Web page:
Maryland to ask feds for cash to build controversial highway

| Friday, March 14, 2003

Maryland Gov. Robert Ehrlich is seeking federal help for the controversial Intercounty Connector, The Washington Post reported March 14.

The highway would link Interstates 270 and 95, running from Rockville east to Laurel in Montgomery County, MD, costing an estimated $1.3 billion. Area officials have been discussing the highway for 40 years. The proposed route, twice rejected by the Environmental Protection Agency, would carry traffic through natural land saved from development rather than through developed areas.

Land Line reported Nov. 22 that changes in Maryland’s government after the last election could revive plans for the 18-mile, east-west connector. The previous administration in the state, led by Gov. Parris N. Glendening, had rejected the highway, with the former governor saying he wanted to end discussion of the connector "once and for all."

The movement to revive the long-languishing plan gained momentum in late January, when officials in Ehrlich’s administration told The Baltimore Sun they were determined to see the highway built.

The federal government next week will begin consideration of projects to receive a portion of federal highway money. The Post said the competition includes more than 300 projects, and the connector route is among those Maryland will submit.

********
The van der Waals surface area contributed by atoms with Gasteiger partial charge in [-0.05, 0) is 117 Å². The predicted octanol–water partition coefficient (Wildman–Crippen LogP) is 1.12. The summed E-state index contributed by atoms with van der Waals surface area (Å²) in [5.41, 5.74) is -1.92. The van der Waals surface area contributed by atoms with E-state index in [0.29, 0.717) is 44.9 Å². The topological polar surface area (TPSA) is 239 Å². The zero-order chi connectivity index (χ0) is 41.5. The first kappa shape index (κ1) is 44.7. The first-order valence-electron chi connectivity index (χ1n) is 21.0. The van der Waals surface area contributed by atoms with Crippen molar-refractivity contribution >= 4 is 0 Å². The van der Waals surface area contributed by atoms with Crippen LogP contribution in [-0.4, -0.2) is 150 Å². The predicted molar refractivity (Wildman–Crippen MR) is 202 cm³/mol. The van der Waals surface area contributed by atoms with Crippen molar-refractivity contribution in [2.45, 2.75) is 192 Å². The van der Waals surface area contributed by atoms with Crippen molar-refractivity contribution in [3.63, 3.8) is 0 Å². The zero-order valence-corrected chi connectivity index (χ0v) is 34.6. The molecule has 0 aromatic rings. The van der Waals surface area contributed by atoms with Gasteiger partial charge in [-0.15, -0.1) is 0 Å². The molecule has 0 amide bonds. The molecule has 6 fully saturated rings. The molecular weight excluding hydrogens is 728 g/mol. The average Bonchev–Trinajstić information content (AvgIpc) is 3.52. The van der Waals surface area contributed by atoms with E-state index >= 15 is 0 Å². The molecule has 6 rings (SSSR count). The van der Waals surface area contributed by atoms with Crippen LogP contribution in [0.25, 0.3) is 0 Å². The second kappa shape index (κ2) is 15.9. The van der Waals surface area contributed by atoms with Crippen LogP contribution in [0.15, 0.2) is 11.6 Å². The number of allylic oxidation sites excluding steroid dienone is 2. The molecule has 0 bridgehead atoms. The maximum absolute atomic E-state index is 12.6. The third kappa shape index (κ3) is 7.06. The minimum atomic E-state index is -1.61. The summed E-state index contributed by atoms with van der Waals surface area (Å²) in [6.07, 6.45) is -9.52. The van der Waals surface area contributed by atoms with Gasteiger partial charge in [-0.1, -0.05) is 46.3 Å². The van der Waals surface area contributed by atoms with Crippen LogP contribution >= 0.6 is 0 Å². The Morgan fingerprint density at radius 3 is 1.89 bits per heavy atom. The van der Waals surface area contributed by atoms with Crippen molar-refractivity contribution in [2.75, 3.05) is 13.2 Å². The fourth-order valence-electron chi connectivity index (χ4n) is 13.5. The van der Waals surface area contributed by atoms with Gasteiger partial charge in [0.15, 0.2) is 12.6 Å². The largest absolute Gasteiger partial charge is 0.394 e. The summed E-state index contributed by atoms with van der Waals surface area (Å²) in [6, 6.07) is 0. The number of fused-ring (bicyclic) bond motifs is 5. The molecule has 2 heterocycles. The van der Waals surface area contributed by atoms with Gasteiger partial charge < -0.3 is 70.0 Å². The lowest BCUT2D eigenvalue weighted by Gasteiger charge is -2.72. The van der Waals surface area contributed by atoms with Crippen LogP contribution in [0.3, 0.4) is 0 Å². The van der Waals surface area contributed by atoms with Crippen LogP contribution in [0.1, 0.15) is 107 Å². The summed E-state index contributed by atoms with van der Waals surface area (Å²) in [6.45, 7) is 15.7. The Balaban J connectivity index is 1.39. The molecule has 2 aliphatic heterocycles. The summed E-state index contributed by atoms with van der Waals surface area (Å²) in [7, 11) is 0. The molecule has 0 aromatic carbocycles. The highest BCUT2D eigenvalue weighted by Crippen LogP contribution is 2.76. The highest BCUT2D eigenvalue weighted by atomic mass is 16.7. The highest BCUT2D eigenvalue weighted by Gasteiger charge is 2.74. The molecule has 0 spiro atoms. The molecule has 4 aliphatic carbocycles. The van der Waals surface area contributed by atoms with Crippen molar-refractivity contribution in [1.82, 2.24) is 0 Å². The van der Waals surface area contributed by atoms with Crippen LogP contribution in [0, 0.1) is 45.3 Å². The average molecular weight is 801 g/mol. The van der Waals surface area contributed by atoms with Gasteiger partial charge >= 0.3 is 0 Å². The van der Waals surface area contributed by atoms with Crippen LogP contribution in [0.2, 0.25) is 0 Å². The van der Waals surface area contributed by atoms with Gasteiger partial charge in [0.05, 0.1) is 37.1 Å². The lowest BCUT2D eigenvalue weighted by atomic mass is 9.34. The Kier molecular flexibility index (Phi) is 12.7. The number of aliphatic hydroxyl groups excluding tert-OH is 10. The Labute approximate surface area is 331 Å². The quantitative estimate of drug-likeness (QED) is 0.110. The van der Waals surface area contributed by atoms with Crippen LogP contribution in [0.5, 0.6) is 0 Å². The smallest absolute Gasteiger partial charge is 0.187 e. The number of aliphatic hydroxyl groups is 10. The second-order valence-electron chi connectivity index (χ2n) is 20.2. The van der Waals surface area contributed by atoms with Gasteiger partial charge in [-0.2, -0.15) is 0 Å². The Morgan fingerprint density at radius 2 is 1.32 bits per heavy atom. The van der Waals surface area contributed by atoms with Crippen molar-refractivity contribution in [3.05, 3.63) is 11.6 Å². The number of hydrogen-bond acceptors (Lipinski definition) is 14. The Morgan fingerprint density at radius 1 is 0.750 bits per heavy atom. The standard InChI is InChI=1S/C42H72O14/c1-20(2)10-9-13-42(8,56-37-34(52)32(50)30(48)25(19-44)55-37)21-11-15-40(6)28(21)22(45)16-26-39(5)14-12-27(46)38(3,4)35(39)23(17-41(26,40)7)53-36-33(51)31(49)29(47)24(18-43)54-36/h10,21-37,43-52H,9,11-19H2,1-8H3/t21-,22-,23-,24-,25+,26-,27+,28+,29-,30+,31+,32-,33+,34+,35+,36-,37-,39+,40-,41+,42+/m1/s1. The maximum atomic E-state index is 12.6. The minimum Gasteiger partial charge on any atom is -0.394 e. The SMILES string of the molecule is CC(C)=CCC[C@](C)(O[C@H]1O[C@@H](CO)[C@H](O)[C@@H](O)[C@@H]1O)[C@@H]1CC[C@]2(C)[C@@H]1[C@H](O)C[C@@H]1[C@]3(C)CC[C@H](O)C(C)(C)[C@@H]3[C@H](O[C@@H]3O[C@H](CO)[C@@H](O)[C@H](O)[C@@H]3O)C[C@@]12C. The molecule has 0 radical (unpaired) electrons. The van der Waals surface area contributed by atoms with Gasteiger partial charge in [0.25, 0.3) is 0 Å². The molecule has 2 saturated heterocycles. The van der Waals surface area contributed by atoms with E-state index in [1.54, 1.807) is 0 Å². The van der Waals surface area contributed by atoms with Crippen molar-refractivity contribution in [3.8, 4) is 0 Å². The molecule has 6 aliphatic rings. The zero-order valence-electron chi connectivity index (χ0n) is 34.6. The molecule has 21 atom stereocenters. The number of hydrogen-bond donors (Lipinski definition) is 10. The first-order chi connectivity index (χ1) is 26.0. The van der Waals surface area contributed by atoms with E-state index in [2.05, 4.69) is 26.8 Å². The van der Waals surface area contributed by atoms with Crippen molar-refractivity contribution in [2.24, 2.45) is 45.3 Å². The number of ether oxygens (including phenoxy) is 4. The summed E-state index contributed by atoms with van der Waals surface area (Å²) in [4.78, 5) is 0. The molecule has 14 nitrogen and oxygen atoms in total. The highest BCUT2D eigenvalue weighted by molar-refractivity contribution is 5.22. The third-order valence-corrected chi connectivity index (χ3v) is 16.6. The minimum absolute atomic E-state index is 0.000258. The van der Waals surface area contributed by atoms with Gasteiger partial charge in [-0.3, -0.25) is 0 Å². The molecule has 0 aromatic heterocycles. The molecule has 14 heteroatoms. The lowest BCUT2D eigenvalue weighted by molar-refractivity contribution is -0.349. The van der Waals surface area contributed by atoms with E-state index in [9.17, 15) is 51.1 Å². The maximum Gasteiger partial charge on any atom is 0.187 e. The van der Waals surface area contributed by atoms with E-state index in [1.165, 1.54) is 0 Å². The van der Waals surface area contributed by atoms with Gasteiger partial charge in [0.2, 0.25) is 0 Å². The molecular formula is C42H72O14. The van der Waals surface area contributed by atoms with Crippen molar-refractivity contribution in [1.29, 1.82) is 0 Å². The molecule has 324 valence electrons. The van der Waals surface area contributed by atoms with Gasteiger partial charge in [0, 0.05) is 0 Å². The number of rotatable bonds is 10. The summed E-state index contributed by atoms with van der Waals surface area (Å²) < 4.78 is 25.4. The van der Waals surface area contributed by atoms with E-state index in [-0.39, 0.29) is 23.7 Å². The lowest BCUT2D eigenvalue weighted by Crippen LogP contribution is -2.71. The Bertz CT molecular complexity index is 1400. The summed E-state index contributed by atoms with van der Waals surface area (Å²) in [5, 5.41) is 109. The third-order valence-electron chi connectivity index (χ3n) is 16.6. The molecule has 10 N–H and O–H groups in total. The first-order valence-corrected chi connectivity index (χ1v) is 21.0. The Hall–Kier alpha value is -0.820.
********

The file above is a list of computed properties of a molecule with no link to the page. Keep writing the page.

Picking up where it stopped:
The chief objections to the highway come from environmental groups and their supporters, who claim it will cause pollution of streams and possibly harm the local trout population.

In a December letter to U.S. Secretary of Transportation Norman Y. Mineta quoted by The Post, Montgomery Council member Philip Andrews of Rockville said the road would cause too much environmental harm for it to be the subject of an expedited study. On the same day that Andrews’ letter was sent, 13 environmental groups also sent a letter to Mineta, saying President Bush's executive order calling for streamlined environmental reviews was not intended for such a controversial proposal.

However, despite those objections, the new administration in Maryland is giving clear signals it intends to move forward. Officials under Ehrlich say the highway would reduce congestion on the Capital Beltway, cutting pollution from cars and other vehicles, and allow commuters to spend more time with their families instead of spending it on the road.

"We will find a way to build the ICC," Robert L. Flanagan, Gov. Ehrlich's nominee for transportation secretary, told the Baltimore newspaper.

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